A  merchant, and  its security company,  that voluntarily takes safety precautions against the general societal problem of crime cannot be sued on the theory that the safety precautions were less effective than they could or should have been.

In Krass v. Tri-County Security, Inc,8  the plaintiff was attacked while returning to his vehicle in the merchant’s guarded parking lot. The security guard had directed the decedent to park his car in the lot the evening before. When the decedent returned to his car the next morning, he was shot and killed on the merchant’s property. The plaintiffs filed suit against the security company and the property owner, alleging, among other things, that the security company  failed to  properly  protect the decedent or to control the premises. The case  was  dismissed.  The  Court  of  Appeals held   that   a   merchant   (and   the   security company that it hires) who voluntarily takes safety precautions against the general societal problem of crime (here, by hiring the security company to provide parking lot patrol and serve as a deterrent to crime) cannot be sued “on  the  theory  that  the  safety  precautions were less effective then they could or should have been.”

Despite  past  criminal  activity  in  the  area,  the defendant had no duty to protect its patrons from criminal activity or to provide security guards.

In Jackson v White Castle System, Inc,9 a customer was  shot  in  the  left  leg  by  an  unknown assailant while waiting in line inside a White Castle   restaurant.   In   his   complaint,   the plaintiff  alleged  that  there  was  an  unruly group of people in the restaurant lobby. They were fighting, pushing, and shouting before the plaintiff’s arrival. The plaintiff entered the restaurant and was standing in line waiting for his food when someone carrying a baseball bat shoved and threatened him. The assailant then  left  the  building.  The  plaintiff’s complaint further alleged that when he was leaving the building, the assailant suddenly reentered the restaurant and shot the plaintiff in the leg. The plaintiff claimed that the defendant breached its duty to protect and safeguard its premises and that it knew or should have known of the high propensity for criminal activity in the area. The plaintiff also claimed that the defendant breached its duty to control or eject from the premises the unruly group and failed to notify the police. The  court  dismissed  the  lack  of  security claims having found that there was no duty on the part of the restaurant owner to provide security.

Although the merchant did not owe a duty to provide police protection, it may have owed a duty to summon the police after the commencement of the altercation or to have attempted to eject the criminal patron after he became intoxicated and obviously unruly.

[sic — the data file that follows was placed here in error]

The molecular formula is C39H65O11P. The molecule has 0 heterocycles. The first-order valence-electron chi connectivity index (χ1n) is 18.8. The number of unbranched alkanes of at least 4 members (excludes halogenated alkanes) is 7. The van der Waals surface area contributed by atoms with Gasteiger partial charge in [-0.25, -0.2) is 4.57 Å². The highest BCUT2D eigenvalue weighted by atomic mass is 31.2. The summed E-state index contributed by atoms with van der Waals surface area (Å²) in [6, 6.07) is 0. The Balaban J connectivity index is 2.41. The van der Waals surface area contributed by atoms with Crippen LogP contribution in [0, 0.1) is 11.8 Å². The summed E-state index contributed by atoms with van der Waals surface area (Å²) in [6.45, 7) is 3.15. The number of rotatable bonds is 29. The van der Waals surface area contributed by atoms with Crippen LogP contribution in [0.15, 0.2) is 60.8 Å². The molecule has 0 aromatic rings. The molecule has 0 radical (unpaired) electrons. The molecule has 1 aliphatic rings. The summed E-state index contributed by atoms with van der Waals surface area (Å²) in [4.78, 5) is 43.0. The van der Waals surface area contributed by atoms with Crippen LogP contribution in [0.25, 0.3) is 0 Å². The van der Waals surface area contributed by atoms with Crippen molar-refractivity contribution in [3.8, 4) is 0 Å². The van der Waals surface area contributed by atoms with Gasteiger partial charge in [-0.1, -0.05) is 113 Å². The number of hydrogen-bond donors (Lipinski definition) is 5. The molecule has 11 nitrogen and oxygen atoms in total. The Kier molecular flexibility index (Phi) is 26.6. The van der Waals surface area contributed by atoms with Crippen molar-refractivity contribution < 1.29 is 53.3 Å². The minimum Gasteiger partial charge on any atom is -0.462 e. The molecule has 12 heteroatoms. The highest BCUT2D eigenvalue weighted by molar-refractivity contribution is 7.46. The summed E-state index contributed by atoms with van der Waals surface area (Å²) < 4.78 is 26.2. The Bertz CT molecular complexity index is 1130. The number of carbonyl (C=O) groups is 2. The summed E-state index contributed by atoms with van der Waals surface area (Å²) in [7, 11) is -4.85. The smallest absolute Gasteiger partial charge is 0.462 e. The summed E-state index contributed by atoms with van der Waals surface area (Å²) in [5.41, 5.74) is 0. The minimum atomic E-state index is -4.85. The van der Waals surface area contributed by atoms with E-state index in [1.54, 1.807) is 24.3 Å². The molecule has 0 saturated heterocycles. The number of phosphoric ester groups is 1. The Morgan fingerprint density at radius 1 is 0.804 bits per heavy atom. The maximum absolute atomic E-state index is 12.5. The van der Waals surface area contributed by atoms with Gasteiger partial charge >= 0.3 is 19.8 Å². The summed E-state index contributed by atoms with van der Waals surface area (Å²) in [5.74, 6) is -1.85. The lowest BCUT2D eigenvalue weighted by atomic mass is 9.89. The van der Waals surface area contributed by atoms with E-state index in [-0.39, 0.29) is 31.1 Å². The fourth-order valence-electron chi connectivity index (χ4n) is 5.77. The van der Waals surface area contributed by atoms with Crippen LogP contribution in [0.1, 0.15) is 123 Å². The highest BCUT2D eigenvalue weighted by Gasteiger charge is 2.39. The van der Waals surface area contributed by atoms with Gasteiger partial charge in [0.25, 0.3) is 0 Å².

In Mills v White Castle System, Inc,.10 the plaintiff alleged that disruptive patrons had been fighting before the plaintiff entered restaurant; that the plaintiff was assaulted while waiting in line; and that, after the assailant left building and when the plaintiff began to leave, the assailant suddenly returned and shot the plaintiff. These facts were sufficient to state cause of action against the business owner for failure to control or eject unruly patrons or notify police when it knew or should have known that other patrons were placed in peril, and the assailant’s sudden reentering of business did not render the entire episode so random and instantaneous that the proprietor lacked sufficient notice to exercise reasonable care for its patrons.

A restaurant was under no legal duty to secure its parking lot.

In Jones v Williams,11  a restaurant patron, who was wounded in gunshot assault which occurred  in  a  parking  lot  adjacent  to restaurant, brought action against restaurant and security guard service. The plaintiff had gone inside the restaurant to order food for takeout and was returning to his car at approximately   the   same   time   as   another patron. While the two men were walking to their cars, a car stopped near the plaintiff and one of the car’s occupants got out and pulled a shotgun from the trunk of the car. The man with the shotgun then fired at the plaintiff, wounding him,  and  after returning  the shotgun to the trunk, he closed the lid, got back into the car and sped off. The court dismissed the lawsuit and held that even if the defendant did have a contract with a private security guard company to secure the parking lot, there was no legal duty to provide that security.